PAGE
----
Im Focus: LZH showcases laser material processing of tomorrow at the LASYS 2018

At the LASYS 2018, from June 5th to 7th, the Laser Zentrum Hannover e.V. (LZH) will be showcasing processes for the laser material processing of tomorrow in hall 4 at stand 4E75. With blown bomb shells the LZH will present first results of a research project on civil security.

At this year's LASYS, the LZH will exhibit light-based processes such as cutting, welding, ablation and structuring as well as additive manufacturing for...

Im Focus: Self-illuminating pixels for a new display generation

There are videos on the internet that can make one marvel at technology. For example, a smartphone is casually bent around the arm or a thin-film display is rolled in all directions and with almost every diameter. From the user's point of view, this looks fantastic. From a professional point of view, however, the question arises: Is that already possible?

At Display Week 2018, scientists from the Fraunhofer Institute for Applied Polymer Research IAP will be demonstrating today’s technological possibilities and...

Im Focus: Explanation for puzzling quantum oscillations has been found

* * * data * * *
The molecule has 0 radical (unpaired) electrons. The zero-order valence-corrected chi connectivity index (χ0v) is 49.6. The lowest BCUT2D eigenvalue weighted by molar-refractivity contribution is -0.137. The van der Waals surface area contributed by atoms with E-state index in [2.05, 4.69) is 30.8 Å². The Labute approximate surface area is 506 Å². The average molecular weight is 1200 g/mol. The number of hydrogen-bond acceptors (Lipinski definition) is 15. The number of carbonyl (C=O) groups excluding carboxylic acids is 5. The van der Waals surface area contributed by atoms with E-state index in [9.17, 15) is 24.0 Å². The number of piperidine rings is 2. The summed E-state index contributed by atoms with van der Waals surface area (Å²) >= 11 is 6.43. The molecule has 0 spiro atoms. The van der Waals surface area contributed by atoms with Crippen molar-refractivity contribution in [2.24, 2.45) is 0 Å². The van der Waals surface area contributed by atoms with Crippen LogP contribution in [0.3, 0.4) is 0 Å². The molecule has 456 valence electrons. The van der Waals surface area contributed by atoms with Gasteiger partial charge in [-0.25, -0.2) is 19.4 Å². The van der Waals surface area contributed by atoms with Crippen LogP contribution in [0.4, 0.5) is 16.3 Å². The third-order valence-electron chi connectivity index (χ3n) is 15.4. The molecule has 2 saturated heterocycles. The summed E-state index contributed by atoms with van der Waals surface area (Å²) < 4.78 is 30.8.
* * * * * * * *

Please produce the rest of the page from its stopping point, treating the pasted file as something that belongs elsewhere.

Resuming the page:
So-called quantum many-body scars allow quantum systems to stay out of equilibrium much longer, explaining experiment | Study published in Nature Physics

Recently, researchers from Harvard and MIT succeeded in trapping a record 53 atoms and individually controlling their quantum state, realizing what is called a...

Im Focus: Dozens of binaries from Milky Way's globular clusters could be detectable by LISA

Next-generation gravitational wave detector in space will complement LIGO on Earth

The historic first detection of gravitational waves from colliding black holes far outside our galaxy opened a new window to understanding the universe. A...

All Focus news of the innovation-report >>>

Anzeige

Anzeige

VideoLinks
Industry & Economy
Event News

Save the date: Forum European Neuroscience – 07-11 July 2018 in Berlin, Germany

02.05.2018 | Event News

Invitation to the upcoming "Current Topics in Bioinformatics: Big Data in Genomics and Medicine"

13.04.2018 | Event News

Unique scope of UV LED technologies and applications presented in Berlin: ICULTA-2018

12.04.2018 | Event News

 
Latest News

When corals eat plastics

24.05.2018 | Ecology, The Environment and Conservation

Surgery involving ultrasound energy found to treat high blood pressure

24.05.2018 | Medical Engineering

First chip-scale broadband optical system that can sense molecules in the mid-IR

24.05.2018 | Physics and Astronomy

VideoLinks
Science & Research
Overview of more VideoLinks >>>